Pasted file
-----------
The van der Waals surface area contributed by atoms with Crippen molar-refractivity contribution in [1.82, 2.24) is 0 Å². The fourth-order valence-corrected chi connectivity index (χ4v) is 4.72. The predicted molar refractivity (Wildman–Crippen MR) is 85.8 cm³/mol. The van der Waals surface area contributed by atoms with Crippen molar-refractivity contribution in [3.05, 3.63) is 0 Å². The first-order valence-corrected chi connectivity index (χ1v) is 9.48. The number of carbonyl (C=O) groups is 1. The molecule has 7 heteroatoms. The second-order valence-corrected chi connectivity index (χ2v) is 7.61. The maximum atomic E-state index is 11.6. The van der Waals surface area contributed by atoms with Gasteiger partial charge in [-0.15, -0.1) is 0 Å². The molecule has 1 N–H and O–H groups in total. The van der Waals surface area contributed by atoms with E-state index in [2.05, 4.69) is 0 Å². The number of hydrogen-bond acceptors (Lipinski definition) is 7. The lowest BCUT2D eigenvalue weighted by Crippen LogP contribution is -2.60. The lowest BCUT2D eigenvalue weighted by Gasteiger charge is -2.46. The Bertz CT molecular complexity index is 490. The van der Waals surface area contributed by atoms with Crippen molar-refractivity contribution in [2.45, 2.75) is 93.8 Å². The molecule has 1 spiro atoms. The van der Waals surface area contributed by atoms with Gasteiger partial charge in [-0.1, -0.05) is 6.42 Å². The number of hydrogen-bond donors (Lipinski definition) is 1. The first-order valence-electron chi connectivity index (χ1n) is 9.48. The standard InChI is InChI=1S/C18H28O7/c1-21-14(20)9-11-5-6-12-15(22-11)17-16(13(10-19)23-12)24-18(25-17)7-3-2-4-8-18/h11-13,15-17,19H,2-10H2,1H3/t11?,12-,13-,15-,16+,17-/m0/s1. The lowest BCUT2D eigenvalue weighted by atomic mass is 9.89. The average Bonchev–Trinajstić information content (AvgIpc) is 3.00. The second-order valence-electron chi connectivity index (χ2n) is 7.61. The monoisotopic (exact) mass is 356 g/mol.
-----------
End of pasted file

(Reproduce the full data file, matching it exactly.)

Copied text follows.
The van der Waals surface area contributed by atoms with Crippen molar-refractivity contribution in [1.82, 2.24) is 0 Å². The fourth-order valence-corrected chi connectivity index (χ4v) is 4.72. The predicted molar refractivity (Wildman–Crippen MR) is 85.8 cm³/mol. The van der Waals surface area contributed by atoms with Crippen molar-refractivity contribution in [3.05, 3.63) is 0 Å². The first-order valence-corrected chi connectivity index (χ1v) is 9.48. The number of carbonyl (C=O) groups is 1. The molecule has 7 heteroatoms. The second-order valence-corrected chi connectivity index (χ2v) is 7.61. The maximum atomic E-state index is 11.6. The van der Waals surface area contributed by atoms with Gasteiger partial charge in [-0.15, -0.1) is 0 Å². The molecule has 1 N–H and O–H groups in total. The van der Waals surface area contributed by atoms with E-state index in [2.05, 4.69) is 0 Å². The number of hydrogen-bond acceptors (Lipinski definition) is 7. The lowest BCUT2D eigenvalue weighted by Crippen LogP contribution is -2.60. The lowest BCUT2D eigenvalue weighted by Gasteiger charge is -2.46. The Bertz CT molecular complexity index is 490. The van der Waals surface area contributed by atoms with Crippen molar-refractivity contribution in [2.45, 2.75) is 93.8 Å². The molecule has 1 spiro atoms. The van der Waals surface area contributed by atoms with Gasteiger partial charge in [-0.1, -0.05) is 6.42 Å². The number of hydrogen-bond donors (Lipinski definition) is 1. The first-order valence-electron chi connectivity index (χ1n) is 9.48. The standard InChI is InChI=1S/C18H28O7/c1-21-14(20)9-11-5-6-12-15(22-11)17-16(13(10-19)23-12)24-18(25-17)7-3-2-4-8-18/h11-13,15-17,19H,2-10H2,1H3/t11?,12-,13-,15-,16+,17-/m0/s1. The lowest BCUT2D eigenvalue weighted by atomic mass is 9.89. The average Bonchev–Trinajstić information content (AvgIpc) is 3.00. The second-order valence-electron chi connectivity index (χ2n) is 7.61. The monoisotopic (exact) mass is 356 g/mol.